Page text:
Titillation comes at a price. And nowhere was this better illustrated than in Fernando Suels Mendoza’s ‘okay, you want to see something?!? You want to see ménage?!? Here. Look! Ménage! Here! Ménage! Ménage! Ménage! Viola! What else do you wanna see!?! I can do anything!’ In a black dress with a full skirt, he angrily pounds the stage ‘performing’ for the audience who in turn applaud all the louder. Venezuelan born Mendoza, who has been with Tanztheater Wuppertal since 1995, jetés across the stage in a fury, demanding we, the insatiable audience, take responsibility for the heavy expectations we have placed on the shoulders of performers. With the rough edges of the more challenging components (read: experimental gestures and quiet, unsettling bits) smoothed over, the familiar classical steps soothed the audience like a baby being rocked to sleep. Even if the rocking was being done by an outraged performing seal balancing a ball atop its nose, it didn’t seem to bother those seated around me, rather they lapped it up, calling for more and caring little for the creaks of the performer’s body. A series of chaînés: we could read this language. To me, this brilliantly humorous scene was utterly devastating. Free to interpret the thrust of this scene how I chose, I read this as being about the inevitable fallibility of the human body. Steps become harder and take their toll. The life of a dancer is short and the price their bodies pay is high. This was Mendoza as a symbol of all dancers facing the unforgiving brutality of a body that will one day not be able to perform. Backs’ stiffen, and the ‘broken gait’ of Ellington awaits us all.
“Most dancers have to stop dancing in their 20s and 30s—it’s not a sustainable lifestyle. That’s something that’s unique about Pina’s work; we have stayed here, and lived our lives as dancers,”4 affirms Australian born Julie Shanahan, who joined the company in 1988. At 53, she poured her 33 years of experience into a beautiful moment of heightened, quite literally, scene-stealing. Shanahan climbed atop the shoulders of a fellow male dancer, and magically lengthened her scarlet-red skirt so as to cover his body and reveal only their hairy and muscly calves. She appeared monstrously majestic as she towered over Michael Strecker, challenging his control during a game of Red Light, Green Light. But of course, being in the landscape that is Bausch, we are not just in the playground, but facing up to oppression and persecution, grasping for love, challenging the restraints placed upon freedom. As German born Strecker, who has been with the company since 1997, later fantastically spits at the audience, “this is a complete waste of time. You’re yawning already, and I’ve got sore feet,” before hauling a younger and fresher model out on the stage to suggestively peel potatoes to the delicious strains of Billie Holiday. “Better for you; better for me.” Four stuntmen in padded suits take to the stage in a tumble in a bid to sate the audience and it works. More fool you.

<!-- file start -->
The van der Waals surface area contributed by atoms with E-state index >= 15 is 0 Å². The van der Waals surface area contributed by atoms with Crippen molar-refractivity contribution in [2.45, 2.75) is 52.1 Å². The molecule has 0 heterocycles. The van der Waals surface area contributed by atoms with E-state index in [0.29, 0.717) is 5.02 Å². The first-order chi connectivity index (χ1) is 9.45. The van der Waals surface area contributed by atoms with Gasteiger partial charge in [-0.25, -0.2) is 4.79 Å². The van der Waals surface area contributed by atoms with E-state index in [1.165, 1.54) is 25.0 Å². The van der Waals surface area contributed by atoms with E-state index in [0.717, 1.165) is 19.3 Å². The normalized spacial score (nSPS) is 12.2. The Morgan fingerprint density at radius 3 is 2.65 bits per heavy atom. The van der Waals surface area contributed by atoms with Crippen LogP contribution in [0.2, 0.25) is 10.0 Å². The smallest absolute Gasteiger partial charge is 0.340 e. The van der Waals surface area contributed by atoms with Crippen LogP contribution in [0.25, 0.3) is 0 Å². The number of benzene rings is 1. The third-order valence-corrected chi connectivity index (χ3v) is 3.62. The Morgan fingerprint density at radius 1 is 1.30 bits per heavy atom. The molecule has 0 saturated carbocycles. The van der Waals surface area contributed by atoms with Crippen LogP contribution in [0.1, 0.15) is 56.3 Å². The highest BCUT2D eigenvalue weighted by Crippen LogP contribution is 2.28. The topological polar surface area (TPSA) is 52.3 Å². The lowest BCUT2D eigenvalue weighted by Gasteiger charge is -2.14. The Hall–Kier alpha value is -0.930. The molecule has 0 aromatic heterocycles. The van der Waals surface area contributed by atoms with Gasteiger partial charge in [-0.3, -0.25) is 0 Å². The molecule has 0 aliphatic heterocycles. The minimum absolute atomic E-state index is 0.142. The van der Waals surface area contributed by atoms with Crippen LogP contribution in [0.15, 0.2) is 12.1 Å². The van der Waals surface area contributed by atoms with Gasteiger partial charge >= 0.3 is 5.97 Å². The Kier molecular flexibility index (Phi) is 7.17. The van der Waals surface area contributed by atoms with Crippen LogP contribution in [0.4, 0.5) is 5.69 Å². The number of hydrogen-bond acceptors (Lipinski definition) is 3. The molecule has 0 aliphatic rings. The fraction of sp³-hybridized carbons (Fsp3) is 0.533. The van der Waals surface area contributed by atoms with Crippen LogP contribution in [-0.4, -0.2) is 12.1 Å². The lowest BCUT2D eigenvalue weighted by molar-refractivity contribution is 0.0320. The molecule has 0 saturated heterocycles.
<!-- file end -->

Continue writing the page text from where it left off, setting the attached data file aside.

Encompassing everything from the swaying jubilation of a Brazilian marching band and the xylophone-tinkling Pink Panther (“Shades of Sennett”) by way of Franz Schubert’s “Death and the Maiden,” elation always comes laced with sorrow, but above all, hope remains a permanent fixture. Typified by Scott Jennings’ bewitching solo in sign language to Sophie Tucker performing “The Man I Love.”
Jennings drew a smile upon his face using both index fingers. He traced a curve at the bicep for ‘strength,’ and for ‘love,’ his arms crossed across his torso, fists closed, making a letter x, or was that a kiss. “Just meant for two,” his right hand swept forward to hold up his index and middle fingers. Suited and solemn, standing in a field of yearning, he juggled his hands left and right to portray ‘maybe’ and it was as beguiling as it was honest, this picture. “Maybe I shall meet him Sunday,” he radiated both palms facing forward in slow circles, like rotations of the sun or washing a spot off the window, and for all the world you wished it so.
Whether permitted to dance on the table top or hunched beneath, I will carry the overwhelming sense of optimism and resilience with me for a long time. Though each performance was technically played the same, Thursday night slapped me across the right check (while rubbing my eyes in chopped onion) and Friday night caressed the left (while giving me a hug), both colouring my dreams ever since. If I close my eyes, I can still see the charming seasonal procession of the dancers weaving to Louis Armstrong and His Hot Five’s “West End Blues.”
“I became a dancer… because I thought it is easier than speaking.”
“I became a dancer because I fell in love with a dancer.”
“I became a dancer… because I didn’t want to be a soldier.”
Just as the dancers revealed, with arms in increasingly absurdist fifth position, why they became dancers, in own revelation, I went to see “Nelken” because of love.
* Bausch’s Australian debut was in Adelaide 35 years ago.
- George Meredith, The Ordeal of Richard Feverel: A History of Father and Son (London: Penguin Classics, 1999), 42
- Official Pina website, “About the Movie,” www.pina-film.de
- Wim Wenders’ eulogy at the memorial for Pina Bausch in the Wuppertal Opera House, September 4, 2009, http://www.pina-bausch.de/en/pina_bausch/spech_for_pina_090409.php
- Julie Shanahan interviewed by Alan Brissenden, “Nelken’s Adelaide Connection,” The Adelaide Review, March 2, 2016